Dinner was at the Juniper Hotel Bistro, billed as the “best food and best view of the mountains in Banff”. The food was excellent, the view was amazing as the setting sun sent a deep golden glow onto the eastern face of the soaring mountains. The camaraderie, laughter, and stories from the day were even better.
Days 2 and 3: 8/22 & 8/23
Everyone is fine all we are all doing well, but Day 2 and Day 3 have been two of the hardest days we have ever had on an Andean Health Cycling trip.
Day 2 from St. Mary on the east end of Glacier National Park was sunny but high, gusting winds were predicted and that is exactly what happened but with winds gusting to 40 to 45 mph. Riders were being blown 3 and 4 feet from side to side and very quickly team members decided to come off the bikes and load into the trailer for safety. Dave Cutler, Tom Rolfs, Matt Rudolf, and Ken Stover were able to fight through and ride all the way over the big climbs and into Canadian customs and then beyond to Waterton and the iconic Prince of Wales Hotel. A group of AHCT riders were able to get back on the bike a few miles east of the border and then ride the rest of the way in – with continued gusts 20 – 25 mph winds. Roamin’ Roemer came within 15 feet of a yearling brown bear and speaking of Roemer, he and Greg Allen had an adventure that only Greg can tell so that will come as an addendum to this blog later today. As a sneak preview I will just say you need to dig out an old version of Arlo Guthrie singing “Alice’s Restaurant” and then Greg will add new lyrics. The scene takes place at the border where they had a little encounter with customs, but wait – Greg can tell it far better than I!
After a late lunch at the Prince of Wales we loaded up and shuttled 120 miles north to our stop for the night, getting us in position to begin the ride north up through the Kananaska Valley on Day 3.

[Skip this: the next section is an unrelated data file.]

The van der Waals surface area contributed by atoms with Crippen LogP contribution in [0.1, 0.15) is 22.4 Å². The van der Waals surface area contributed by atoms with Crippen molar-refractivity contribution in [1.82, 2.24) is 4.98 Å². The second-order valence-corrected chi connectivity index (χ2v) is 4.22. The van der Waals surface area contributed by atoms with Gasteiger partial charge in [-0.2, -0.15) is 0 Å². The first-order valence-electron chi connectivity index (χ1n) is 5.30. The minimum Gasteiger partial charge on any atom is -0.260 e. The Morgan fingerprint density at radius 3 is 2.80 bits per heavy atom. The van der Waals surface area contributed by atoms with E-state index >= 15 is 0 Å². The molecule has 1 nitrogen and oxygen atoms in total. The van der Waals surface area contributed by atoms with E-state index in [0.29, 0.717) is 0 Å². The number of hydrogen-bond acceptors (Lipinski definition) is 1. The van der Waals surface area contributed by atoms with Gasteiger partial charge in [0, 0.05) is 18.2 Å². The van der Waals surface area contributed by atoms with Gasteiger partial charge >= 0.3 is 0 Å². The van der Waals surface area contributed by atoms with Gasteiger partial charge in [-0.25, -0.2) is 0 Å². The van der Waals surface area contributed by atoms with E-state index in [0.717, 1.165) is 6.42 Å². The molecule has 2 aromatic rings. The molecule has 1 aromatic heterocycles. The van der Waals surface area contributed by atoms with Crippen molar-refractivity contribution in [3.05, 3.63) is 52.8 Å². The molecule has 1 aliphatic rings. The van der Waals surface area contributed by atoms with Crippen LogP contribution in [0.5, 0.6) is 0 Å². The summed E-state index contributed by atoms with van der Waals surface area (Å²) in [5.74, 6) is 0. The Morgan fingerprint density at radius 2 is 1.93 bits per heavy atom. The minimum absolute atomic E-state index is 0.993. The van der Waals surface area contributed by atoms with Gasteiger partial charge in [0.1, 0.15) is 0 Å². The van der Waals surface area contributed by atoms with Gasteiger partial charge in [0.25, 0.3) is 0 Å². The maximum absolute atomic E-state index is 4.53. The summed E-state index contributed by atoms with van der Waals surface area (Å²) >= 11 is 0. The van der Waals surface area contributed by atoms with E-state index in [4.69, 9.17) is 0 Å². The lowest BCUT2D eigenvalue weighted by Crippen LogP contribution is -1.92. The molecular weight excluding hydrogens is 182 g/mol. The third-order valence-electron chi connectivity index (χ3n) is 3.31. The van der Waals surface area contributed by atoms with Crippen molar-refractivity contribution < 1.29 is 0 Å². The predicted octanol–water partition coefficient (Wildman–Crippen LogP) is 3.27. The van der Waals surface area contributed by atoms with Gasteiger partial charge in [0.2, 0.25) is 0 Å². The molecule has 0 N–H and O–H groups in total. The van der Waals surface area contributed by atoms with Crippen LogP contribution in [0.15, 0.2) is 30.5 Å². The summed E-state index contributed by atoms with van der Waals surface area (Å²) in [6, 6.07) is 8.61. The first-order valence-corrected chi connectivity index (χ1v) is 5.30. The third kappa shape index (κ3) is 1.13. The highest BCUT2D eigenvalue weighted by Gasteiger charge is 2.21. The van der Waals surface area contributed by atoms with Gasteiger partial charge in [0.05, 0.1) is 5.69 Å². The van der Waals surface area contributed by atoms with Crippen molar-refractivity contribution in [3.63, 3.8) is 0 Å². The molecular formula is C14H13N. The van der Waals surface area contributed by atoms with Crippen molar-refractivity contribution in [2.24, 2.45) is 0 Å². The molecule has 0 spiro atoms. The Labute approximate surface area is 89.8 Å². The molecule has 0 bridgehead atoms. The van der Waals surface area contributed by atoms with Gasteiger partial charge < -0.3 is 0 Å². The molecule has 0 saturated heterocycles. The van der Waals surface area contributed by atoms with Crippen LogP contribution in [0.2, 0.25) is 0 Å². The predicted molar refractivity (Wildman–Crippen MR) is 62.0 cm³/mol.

Day 3 was billed as a 64 miles of riding up through the stunning, soaring Canadian Rockies with the first 33 miles an “easy” 2-3% grade. The second half was then a long downhill run into Kananaska Village. Surprise!!! First of all, the garment was steeper, far steeper at some points plus there was was a headwind from the north ALL DAY long plus it was COLD. Winds were blowing with rain that was close to sleet at the 7200+ summit. The winds were so strong that excellent cyclists like Dave, Tom, Greg, Anne, and Mark had to peddle DOWN the descent at times because of the wind coming up the valley.
Nancy Rudolf, John Rudolf, and Nancy’s son Gage joined the crew on the road yesterday. Gage was just amazing, rode strong all day. JR who has been ridiculously busy this Spring and Summer and really has not been able to train just climbed on the bike and road like he had been on the bike everyday. He really did well. And Nancy – well Nancy might be the best natural athlete in the group, but she has been dealingwith some health issues plus an also ridiculous schedule. She was not sure she would even come not to mention ride at all. What happened? Nancy took off with Gage and road the whole day with no trouble. Amazing.
Thank goodness, everyone made it in. At dinner, we were all running on fumes so we decided to scrap the schedule and have an easy morning. The group is gathering in the restaurant and after breakfast we will head out to Banff. 53 miles and 1850″ feet of climbing so amuch easier day. Blue skies at this point, but in the Rockies you just never know, so we will keep out fingers crossed. We really need an easier day!
Great news that will help the whole team for all sorts of reasons: we are now at full strength. Mike Allen, Rob Martin, Dave Thompson, Pete Nelson, and Bryan Dolejsi all arrived last evening so the “band is back together” with Bryan new to the group but a friend to Rob and others already here. It is great to have them all with us.
Mary Runger and Nancy leave today. Mary rode the entire way yesterday as well and we will miss both of them.